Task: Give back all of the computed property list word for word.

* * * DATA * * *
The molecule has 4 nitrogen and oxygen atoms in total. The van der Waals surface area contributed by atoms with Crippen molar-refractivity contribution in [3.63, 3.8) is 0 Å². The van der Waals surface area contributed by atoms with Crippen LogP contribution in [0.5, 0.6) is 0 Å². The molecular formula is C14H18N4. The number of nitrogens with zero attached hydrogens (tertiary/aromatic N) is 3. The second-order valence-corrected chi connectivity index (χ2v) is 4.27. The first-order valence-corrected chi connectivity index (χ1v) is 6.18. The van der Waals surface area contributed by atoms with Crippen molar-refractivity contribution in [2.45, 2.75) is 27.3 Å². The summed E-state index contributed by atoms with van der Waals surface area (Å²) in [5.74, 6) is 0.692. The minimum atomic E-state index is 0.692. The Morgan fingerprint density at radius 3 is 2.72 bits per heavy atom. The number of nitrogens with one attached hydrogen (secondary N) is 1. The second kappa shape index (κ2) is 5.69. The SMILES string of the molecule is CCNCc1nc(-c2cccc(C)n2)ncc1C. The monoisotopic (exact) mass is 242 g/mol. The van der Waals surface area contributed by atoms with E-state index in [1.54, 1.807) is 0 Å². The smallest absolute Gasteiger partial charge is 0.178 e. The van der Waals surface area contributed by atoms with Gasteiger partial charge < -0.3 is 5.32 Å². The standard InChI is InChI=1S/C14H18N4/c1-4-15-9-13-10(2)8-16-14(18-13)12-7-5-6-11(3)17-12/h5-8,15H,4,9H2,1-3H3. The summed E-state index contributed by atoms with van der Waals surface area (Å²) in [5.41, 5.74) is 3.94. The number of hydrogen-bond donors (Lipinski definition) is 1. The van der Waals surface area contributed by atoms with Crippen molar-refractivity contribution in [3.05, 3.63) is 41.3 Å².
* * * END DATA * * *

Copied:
The molecule has 4 nitrogen and oxygen atoms in total. The van der Waals surface area contributed by atoms with Crippen molar-refractivity contribution in [3.63, 3.8) is 0 Å². The van der Waals surface area contributed by atoms with Crippen LogP contribution in [0.5, 0.6) is 0 Å². The molecular formula is C14H18N4. The number of nitrogens with zero attached hydrogens (tertiary/aromatic N) is 3. The second-order valence-corrected chi connectivity index (χ2v) is 4.27. The first-order valence-corrected chi connectivity index (χ1v) is 6.18. The van der Waals surface area contributed by atoms with Crippen molar-refractivity contribution in [2.45, 2.75) is 27.3 Å². The summed E-state index contributed by atoms with van der Waals surface area (Å²) in [5.74, 6) is 0.692. The minimum atomic E-state index is 0.692. The Morgan fingerprint density at radius 3 is 2.72 bits per heavy atom. The number of nitrogens with one attached hydrogen (secondary N) is 1. The second kappa shape index (κ2) is 5.69. The SMILES string of the molecule is CCNCc1nc(-c2cccc(C)n2)ncc1C. The monoisotopic (exact) mass is 242 g/mol. The van der Waals surface area contributed by atoms with E-state index in [1.54, 1.807) is 0 Å². The smallest absolute Gasteiger partial charge is 0.178 e. The van der Waals surface area contributed by atoms with Gasteiger partial charge < -0.3 is 5.32 Å². The standard InChI is InChI=1S/C14H18N4/c1-4-15-9-13-10(2)8-16-14(18-13)12-7-5-6-11(3)17-12/h5-8,15H,4,9H2,1-3H3. The summed E-state index contributed by atoms with van der Waals surface area (Å²) in [5.41, 5.74) is 3.94. The number of hydrogen-bond donors (Lipinski definition) is 1. The van der Waals surface area contributed by atoms with Crippen molar-refractivity contribution in [3.05, 3.63) is 41.3 Å².